In the belly of the Bradbury Science Museum’s defense gallery sits a large cherry-red chamber that looks like an enormous gumball with a window. Although it has a playful appearance, it represents a very important process in maintaining the safety and effectiveness of aging nuclear weapons; it is a model of a Dual-Axis Radiographic Hydrodynamic Test (DARHT, pronounced “dart”) vessel.
Just like a car, as weapons age their parts start to break down and need to be refurbished or replaced. When the nation stopped underground testing of nuclear weapons nearly 30 years ago, scientists needed a new method to gauge the functioning of the aging nuclear stockpile in order to determine what materials needed updates or replacements. To do this in a securely contained manner, scientists developed the DARHT vessel to conduct explosive experiments.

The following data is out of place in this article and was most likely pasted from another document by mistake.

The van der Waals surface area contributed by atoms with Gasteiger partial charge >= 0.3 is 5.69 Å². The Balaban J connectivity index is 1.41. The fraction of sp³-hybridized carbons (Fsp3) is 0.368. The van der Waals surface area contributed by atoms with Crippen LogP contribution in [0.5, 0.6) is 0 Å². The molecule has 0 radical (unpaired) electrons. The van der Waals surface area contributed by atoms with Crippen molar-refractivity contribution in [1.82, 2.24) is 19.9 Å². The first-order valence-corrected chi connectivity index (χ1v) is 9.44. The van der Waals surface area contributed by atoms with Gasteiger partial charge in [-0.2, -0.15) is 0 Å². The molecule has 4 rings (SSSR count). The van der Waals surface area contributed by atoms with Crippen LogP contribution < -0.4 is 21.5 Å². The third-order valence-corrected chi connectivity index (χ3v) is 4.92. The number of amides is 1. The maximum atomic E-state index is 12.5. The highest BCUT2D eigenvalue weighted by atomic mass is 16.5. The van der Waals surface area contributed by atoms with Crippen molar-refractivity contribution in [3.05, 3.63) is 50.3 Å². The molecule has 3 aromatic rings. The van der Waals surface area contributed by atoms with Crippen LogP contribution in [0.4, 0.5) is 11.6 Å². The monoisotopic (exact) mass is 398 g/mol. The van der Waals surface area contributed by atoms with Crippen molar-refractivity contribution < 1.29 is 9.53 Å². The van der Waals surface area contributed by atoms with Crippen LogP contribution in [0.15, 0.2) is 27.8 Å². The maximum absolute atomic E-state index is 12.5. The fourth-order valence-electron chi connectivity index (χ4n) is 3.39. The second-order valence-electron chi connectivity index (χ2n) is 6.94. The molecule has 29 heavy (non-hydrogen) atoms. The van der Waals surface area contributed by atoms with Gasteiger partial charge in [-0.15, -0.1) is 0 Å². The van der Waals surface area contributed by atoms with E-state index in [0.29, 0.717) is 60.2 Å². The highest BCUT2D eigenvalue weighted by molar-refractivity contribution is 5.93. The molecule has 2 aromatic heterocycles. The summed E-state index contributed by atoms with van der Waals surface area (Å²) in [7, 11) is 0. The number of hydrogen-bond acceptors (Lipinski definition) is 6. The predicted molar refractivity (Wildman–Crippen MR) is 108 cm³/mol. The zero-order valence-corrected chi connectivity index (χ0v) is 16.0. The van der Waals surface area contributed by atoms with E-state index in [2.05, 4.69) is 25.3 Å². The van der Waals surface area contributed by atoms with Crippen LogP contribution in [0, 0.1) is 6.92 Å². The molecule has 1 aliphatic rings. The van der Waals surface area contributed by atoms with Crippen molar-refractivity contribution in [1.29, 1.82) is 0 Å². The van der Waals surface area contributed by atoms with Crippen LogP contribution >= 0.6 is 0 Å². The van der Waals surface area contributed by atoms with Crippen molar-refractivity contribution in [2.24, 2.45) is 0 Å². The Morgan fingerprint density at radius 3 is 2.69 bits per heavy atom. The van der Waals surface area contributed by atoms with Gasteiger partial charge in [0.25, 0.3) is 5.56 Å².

Scientists detonate a modified weapon — analogous to one with a plutonium pit but carrying a replacement of non-nuclear metal incapable of creating a nuclear explosion — inside the vessel’s interior chamber. This keeps the test locked in a contained environment. The testers will take X-ray images of the detonation to produce data that can provide insight into the status of the stockpile.
The DARHT orb at the Bradbury is a replica of an actual vessel. The real deal is made of steel and weighs about 14,000 pounds, too hefty for the floor to hold.
In 2015, the Museum’s team reached out to the same company that fabricates the authentic DARHT vessels to help create the model. Following original designs and measurements, the fabricators were able to make a replica from wood and fiberglass. Blazing red in color, and measuring a life-sized 6 feet in diameter, the DARHT vessel is a striking centerpiece in the Bradbury’s exhibition space.
Check out our DARHT vessel replica and more when the Bradbury Science Museum reopens later this summer!